Directed by Tiller Russell. Starring Michael Dowd, Ken Eurell, Walter Yurkiw, Chickie, Dori Eurell.
THE PLOT: It’s New York, 1982, broken glass, everywhere, people pissing on the stairs, and it would seem that quite a few New York cops just don’t care. Especially those working the five-mile square that was the Seven Five precinct. Where most see poverty, depravation and despair, those with an eye for a killing – both literally and metaphorically – see dollar signs. None moreso than NYPD officer Michael Dowd, a cop just about as corrupt as they come.
We first see Michael Dowd as he testifies before a commission investigating police corruption, shortly after he was busted in 1992. Down casually reveals the grisly details behind his ten years of living off the fat of drug-dealing, embezzlement, burglaries, extortion, and anything else that might bring in an extra few hundred dollars here and there. Having begun serving in East Brooklyn’s 75th precinct in 1982, Dowd quickly singled himself out as fearless when it came to abusing his power as a New York cop, his crooked ways helped by the fact that crime in New York at that time was rampant. It all began with a €200 traffic violation bribe, and it didn’t take long before Dowd and his initially reluctant partner-in-crime-promotion Kenny Eurell were working directly for drug lord Adam Diaz, offering the latter not only protection but helping him squeeze out the competition too.
As we work our way through that decade of crime and the inevitable drug-fuelled downfall, both Dowd and Eurell look back on their incredible rise and their inevitable fall…
THE VERDICT: Try to imagine GOODFELLAS’ Henry Hill having spent his life working for the New York Police Department, and you’ll get some idea of what The Seven Five is all about.
Michael Dowd was dubbed “the most corrupt cop ever”, and just like Hill, today, the guy sports a wry smile, being pretty damn proud of his dark and dirty past. You can see why the camera loves the guy though, Hollywood having long fed us great stories of power and corruption amongst the criminal fraternity. And Dowd’s story is pure Hollywood, the kind of wacks-and-all true-life tale that could win any half-decent actor an Oscar.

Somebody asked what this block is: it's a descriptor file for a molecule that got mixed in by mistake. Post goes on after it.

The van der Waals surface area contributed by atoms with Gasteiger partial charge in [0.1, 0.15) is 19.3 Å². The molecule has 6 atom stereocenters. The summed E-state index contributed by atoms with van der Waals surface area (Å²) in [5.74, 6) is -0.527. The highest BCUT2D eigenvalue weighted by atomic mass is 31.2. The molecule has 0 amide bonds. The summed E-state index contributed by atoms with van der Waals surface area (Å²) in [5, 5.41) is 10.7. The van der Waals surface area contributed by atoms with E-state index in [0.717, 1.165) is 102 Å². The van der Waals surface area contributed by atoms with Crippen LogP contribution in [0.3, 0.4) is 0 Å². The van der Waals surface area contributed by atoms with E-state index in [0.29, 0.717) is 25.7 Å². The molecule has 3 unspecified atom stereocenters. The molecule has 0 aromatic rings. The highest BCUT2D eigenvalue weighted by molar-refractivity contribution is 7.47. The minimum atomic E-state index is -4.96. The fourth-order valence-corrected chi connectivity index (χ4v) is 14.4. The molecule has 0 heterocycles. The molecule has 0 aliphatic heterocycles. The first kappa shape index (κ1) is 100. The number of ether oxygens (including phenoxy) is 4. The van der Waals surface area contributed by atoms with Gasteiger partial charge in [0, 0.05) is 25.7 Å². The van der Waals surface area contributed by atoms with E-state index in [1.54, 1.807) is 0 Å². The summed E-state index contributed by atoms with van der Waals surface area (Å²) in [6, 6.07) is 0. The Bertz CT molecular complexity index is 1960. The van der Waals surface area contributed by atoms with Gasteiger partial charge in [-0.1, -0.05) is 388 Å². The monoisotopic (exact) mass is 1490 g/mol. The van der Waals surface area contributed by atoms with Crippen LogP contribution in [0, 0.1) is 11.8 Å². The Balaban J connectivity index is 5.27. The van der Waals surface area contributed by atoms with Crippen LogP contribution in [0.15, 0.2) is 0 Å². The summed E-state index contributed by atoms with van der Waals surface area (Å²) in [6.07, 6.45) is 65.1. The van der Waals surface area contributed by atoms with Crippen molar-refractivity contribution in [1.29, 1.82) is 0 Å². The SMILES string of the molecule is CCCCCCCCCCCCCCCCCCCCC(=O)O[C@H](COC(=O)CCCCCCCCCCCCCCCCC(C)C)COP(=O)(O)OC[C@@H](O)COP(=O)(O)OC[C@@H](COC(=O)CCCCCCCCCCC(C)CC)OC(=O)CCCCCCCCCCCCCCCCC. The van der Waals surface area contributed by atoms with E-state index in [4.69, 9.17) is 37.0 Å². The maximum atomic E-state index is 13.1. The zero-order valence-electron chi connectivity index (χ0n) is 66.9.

Director Tiller Russell keeps it simple, interviewing many of the key players as this remarkable story unfolds, much of the latter-half of Dowd’s crime spree playing like Henry Hill’s last day as a free man – the seemingly mundane details of these increasingly dirty deeds slowly giving way to that wave of paranoia and encroaching judgement. Thrilling and chilling, PRECINCT SEVEN FIVE would give Martin Scorsese a major hard-on.
Review by Paul Byrne

Precinct Seven Five
Review by Brogen Hayes
5.0Thrilling and chilling
  • filmbuff2011

    A strong candidate for best documentary of the year so far, Precinct Seven Five is a riveting, no-holds-barred expose of police corruption and illicit crime in New York’s 75th Precinct in Brooklyn. The story starts in 1982, at a time when New York was a crime-infested, drug-ridden cesspit, as depicted recently in the superb A Most Violent Year. This was over a decade before Mayor Rudy Giuliani decided to clean up the city. Rookie American-Irish cop Michael Dowd was making a living on the mean streets, collecting a basic $612 a week while supporting a family. Ethics classes didn’t mean much to him. So, when the opportunity was offered for him to make some more money off a drugs bust, he took it. And then he kept taking it – more and more and more. He didn’t know when to stop – or even where to stop. His fellow cop and partner Kenny Yourell got in on the act as well, though not to the extent of Dowd. They kept a low profile, knowing that a major investigation into police corruption in the 77th Precinct had just gone down. But that’s only the tip of the iceberg. For Dowd then begins a working relationship with shady drug dealers, tipping them off about upcoming drug busts and receiving payouts in return. How long could Dowd keep it up? Tiller Russell’s documentary has two really great things going for it: a fascinating backstory that is still recent enough to make it feel frighteningly relevant; and excellent interviewees who don’t hold back about their crimes and deliver funny, foul-mouthed and frankly jaw-dropping testimony. This is a story so good that you just couldn’t make it up. Dowd was perhaps the dirtiest cop of his time, unashamedly taking money from his supposed adversaries and allowing drugs to flood the New York streets, killing people in return. How much blood is on his hands? A lot, it seems. His story is a fascinating one and Dowd is honest about his behaviour. By the end, he admits that he just wanted to be a good cop. But the truth is that he was a criminal in a police uniform who disrespected the badge and the oath he swore. He was a bad guy for sure, but there’s worse out there. Russell builds up the story gradually, but it grips right from the beginning. The sense of constant danger throughout the story is very real. If you want to know what life was like on the beat in 80s New York, then it doesn’t get much better than this. Russell’s interviewees, Dowd and Yourell in particular, speak directly from the street, rather than some manufactured, nostalgic past. Precinct Seven Five is simply a must-see film. ****